Infant Dehydration
Know the Signs & How to Rehydrate
by Carol Bullard

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Severe infant dehydration can be life-threatening. Thus, it is important for parents to know the signs of dehydration and how to re-hydrate their baby.

Treating dehydration depends on the child's age, how serious the dehydration is, and what caused it to happen in the first place. 

The only effective treatment for dehydration, according to the Mayo Clinic, is to replenish lost fluids and electrolytes (electrically charged minerals in the body).

If a baby becomes ill with diarrhea, it is imperative that the parent gives the child plenty of water and other hydrating fluids.

Otherwise, the parent could end up having to take the child to urgent care or a hospital emergency room.

Know the Signs of Dehydration

Babies, in particular, can get dehydrated very quickly if they have a significant amount of diarrhea.

Their little bodies have relatively small fluid reserves and a high metabolic rate that makes it easy to lose the water and electrolytes the body absolutely needs.

If you don’t replace the fluids that were lost, the situation could become critical within a matter of days.

Key signs of infant dehydration

  • More than usual sleepiness
  • Noticeable thirst or dry mouth
  • A decrease or absence of tears
  • Baby is more irritable
  • Eyes or soft spot on head appear sunken
  • Fewer wet diapers

How to Re-hydrate Your Infant

If your child has been ill and you notice signs of dehydration, first call your doctor or other medical professional. 

Unless your doctor advises otherwise, you can start giving your child an Oral Rehydration Solution (ORS) such as a homemade solution (see below) or Pedialyte (or something similar) for infants and children who have diarrhea, vomiting or fever. 

Give your baby the ORS in small frequent doses. Parents are encouraged to administer the solution even when the child is vomiting. The reason for this is to prevent the loss of fluids to not exceed the intake of fluids. 

This treatment for rehydration will not stop the diarrhea, but it will help prevent severe dehydration until the illness runs its course. The amount of rehydration fluid you should give your baby depends on the size of your child and the degree of dehydration.  

Children weighing less than (22 pounds) should drink approximately 60 to 120 ml (2-4 ounces) of Oral Replacement Solution (ORS) for each episode of vomiting or diarrhea. Those children weighing more than (22 pounds) should drink 120 to 240 ml (4-8 ounces) of ORS.

If a child has acute diarrhea, the Food and Drug Administration (FDA) recommends that milk products be withheld for 24 to 48 hours because they are hard to digest.

Babies that are breastfed should continue to do so. Bottle-fed children should continue to drink formula diluted with half water and half formula solution. 

Parents should not give their children soda or drinks full of sugar as they do not contain the right amount of sodium, chloride, glucose and potassium to properly balance the electrolyte levels.

In addition, the excess sugar alone will significantly weaken the child's immune system.

Normal urine output is a sign that the body is re-hydrated—at least six wet diapers a day in the case of infants and toddlers.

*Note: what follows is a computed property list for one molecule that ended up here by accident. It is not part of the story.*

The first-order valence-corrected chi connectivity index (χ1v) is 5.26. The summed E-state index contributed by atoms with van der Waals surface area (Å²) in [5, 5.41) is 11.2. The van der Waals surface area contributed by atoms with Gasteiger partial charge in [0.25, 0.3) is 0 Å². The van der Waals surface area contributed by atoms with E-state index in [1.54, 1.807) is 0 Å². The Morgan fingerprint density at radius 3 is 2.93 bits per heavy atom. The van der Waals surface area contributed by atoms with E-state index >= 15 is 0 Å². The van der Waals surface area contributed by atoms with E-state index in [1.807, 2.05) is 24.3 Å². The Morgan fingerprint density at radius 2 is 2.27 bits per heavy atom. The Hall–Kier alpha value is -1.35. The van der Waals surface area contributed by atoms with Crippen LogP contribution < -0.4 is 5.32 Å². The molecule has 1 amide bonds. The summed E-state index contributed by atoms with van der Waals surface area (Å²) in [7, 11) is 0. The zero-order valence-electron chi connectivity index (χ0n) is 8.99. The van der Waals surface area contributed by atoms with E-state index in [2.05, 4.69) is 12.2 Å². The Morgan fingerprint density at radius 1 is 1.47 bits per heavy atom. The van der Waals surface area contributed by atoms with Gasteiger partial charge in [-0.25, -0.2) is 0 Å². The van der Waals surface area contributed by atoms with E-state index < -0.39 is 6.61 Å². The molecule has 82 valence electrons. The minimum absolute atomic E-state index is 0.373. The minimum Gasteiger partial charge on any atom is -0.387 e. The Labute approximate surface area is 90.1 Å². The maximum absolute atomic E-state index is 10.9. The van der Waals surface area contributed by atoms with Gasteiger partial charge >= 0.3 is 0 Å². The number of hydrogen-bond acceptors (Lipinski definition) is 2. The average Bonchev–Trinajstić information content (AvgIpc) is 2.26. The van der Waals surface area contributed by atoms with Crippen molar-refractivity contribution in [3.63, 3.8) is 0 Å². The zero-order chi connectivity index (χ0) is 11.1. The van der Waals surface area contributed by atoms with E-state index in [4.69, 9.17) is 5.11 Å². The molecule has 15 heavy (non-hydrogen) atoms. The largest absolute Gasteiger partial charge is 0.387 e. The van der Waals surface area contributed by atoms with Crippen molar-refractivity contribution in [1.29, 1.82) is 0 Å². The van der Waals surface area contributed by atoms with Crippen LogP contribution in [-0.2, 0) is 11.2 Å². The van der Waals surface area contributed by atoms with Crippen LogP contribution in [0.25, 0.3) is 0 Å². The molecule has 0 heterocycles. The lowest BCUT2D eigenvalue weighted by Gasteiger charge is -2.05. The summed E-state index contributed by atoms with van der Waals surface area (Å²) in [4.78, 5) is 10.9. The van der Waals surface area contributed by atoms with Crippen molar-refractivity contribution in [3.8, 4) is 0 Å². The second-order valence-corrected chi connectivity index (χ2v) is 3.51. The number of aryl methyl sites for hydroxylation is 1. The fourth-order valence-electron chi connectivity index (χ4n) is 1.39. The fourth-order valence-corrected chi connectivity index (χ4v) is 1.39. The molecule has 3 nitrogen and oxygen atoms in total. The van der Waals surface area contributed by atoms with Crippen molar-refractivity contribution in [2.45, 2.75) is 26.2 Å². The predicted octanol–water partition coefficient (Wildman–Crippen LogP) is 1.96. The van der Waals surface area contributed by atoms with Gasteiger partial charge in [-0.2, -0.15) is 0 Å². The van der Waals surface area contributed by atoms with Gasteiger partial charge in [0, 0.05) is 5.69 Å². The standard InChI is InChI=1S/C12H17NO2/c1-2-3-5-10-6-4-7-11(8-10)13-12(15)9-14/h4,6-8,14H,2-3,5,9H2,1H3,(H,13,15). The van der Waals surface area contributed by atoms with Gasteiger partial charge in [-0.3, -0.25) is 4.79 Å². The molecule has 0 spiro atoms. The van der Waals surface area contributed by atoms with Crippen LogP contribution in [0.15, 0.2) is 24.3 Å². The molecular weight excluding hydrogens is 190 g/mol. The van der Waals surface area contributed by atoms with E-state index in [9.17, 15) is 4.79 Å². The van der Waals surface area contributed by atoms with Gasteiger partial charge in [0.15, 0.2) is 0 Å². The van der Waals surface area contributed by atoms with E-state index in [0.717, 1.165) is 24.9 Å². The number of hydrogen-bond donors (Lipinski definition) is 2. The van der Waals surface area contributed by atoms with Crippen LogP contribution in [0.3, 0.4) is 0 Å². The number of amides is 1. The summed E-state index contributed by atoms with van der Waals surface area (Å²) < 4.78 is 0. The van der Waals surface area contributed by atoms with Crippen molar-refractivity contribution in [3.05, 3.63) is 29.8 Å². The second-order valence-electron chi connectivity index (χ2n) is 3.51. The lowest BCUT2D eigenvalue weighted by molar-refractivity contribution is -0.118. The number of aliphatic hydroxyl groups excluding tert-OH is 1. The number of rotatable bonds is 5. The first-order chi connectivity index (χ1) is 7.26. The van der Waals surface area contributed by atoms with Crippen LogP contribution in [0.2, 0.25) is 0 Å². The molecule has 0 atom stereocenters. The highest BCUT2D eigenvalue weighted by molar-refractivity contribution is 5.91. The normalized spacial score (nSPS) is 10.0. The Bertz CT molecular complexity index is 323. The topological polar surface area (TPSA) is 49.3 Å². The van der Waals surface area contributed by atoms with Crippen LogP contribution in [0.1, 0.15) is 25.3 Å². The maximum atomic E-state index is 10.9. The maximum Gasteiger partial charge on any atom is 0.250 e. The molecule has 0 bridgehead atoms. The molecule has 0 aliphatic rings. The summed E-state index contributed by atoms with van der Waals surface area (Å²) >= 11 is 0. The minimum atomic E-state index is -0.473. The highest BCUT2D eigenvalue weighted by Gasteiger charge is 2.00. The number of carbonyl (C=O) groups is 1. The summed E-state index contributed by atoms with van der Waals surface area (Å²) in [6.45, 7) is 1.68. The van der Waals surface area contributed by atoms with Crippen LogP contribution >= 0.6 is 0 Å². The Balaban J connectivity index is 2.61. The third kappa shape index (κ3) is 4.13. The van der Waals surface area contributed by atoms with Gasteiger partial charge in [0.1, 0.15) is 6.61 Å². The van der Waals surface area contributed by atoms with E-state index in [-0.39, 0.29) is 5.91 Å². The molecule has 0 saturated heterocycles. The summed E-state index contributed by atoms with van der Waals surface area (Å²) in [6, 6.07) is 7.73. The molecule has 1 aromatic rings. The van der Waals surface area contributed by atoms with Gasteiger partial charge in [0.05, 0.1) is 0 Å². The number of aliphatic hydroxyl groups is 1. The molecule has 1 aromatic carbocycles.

Oral Rehydration Solutions

A homemade oral re-hydration solution can be made by using ingredients found in most every home. A re-hydration drink should be given to an infant whenever a watery stool is found.

To keep within the re-hydration guidelines, drinks should contain starches and sugars for energy and glucose, some sodium, and preferably some potassium.

The remedies listed below are effective oral re-hydration solutions and are suitable drinks to prevent a child from losing too much liquid from diarrhea:

  • Breast milk
  • Gruels (diluted mixtures of cooked cereal and water)
  • Carrot soup
  • Rice water (Congee)

There is also a suitable and effective solution for rehydrating a child that can be made by using unrefined natural salt and sugar.

If possible, add a little bit of orange juice or some bananas mashed up to improve the taste and provide some potassium.

We recommend using honey, agave, and other forms of raw sugar instead of white sugar. These sources of sugar also contain more potassium than white sugar.

Alternative drinks that can be used as well are fresh-squeezed or organic fruit juice, weak herbal tea (such as chamomile), and green coconut water.

Homemade Oral Rehydration Salts (ORS) Recipe: 


  • Six (6) level teaspoons of honey or agave (or any other form of sugar if necessary)
  • One half (1/2) level teaspoon of natural salt (such as Celtic sea salt or Himalayan crystal salt)
  • One liter (or 5 cupfuls) of clean filtered drinking water

Simply stir the mixture until the sugar and salt dissolve.  

Note: If you are using honey or agave, you will need to heat the water to dissolve the honey.  Then you can add a few ice cubes to cool it down. Or just keep it in the refrigerator.

In conclusion, if your child shows any signs of moderate to severe dehydration, you should seek medical attention immediately. 

The best way to keep your child from suffering from the effects of infant dehydration is prevention.

Always re-hydrate your child during an illness or whenever he or she is showing signs of dehydration from inadequate water intake.

References; Dehydration Treatments and Drugs; Is Your Baby Dehydrated?; Oral Rehydration Solution

Further reading . . .

Symptoms of Dehydration in Children

Electrolyte Enhanced Water (this page has a homemade electrolyte drink recipe)

Return from Infant Dehydration to Dehydration Effects of Water Loss in the Human Body

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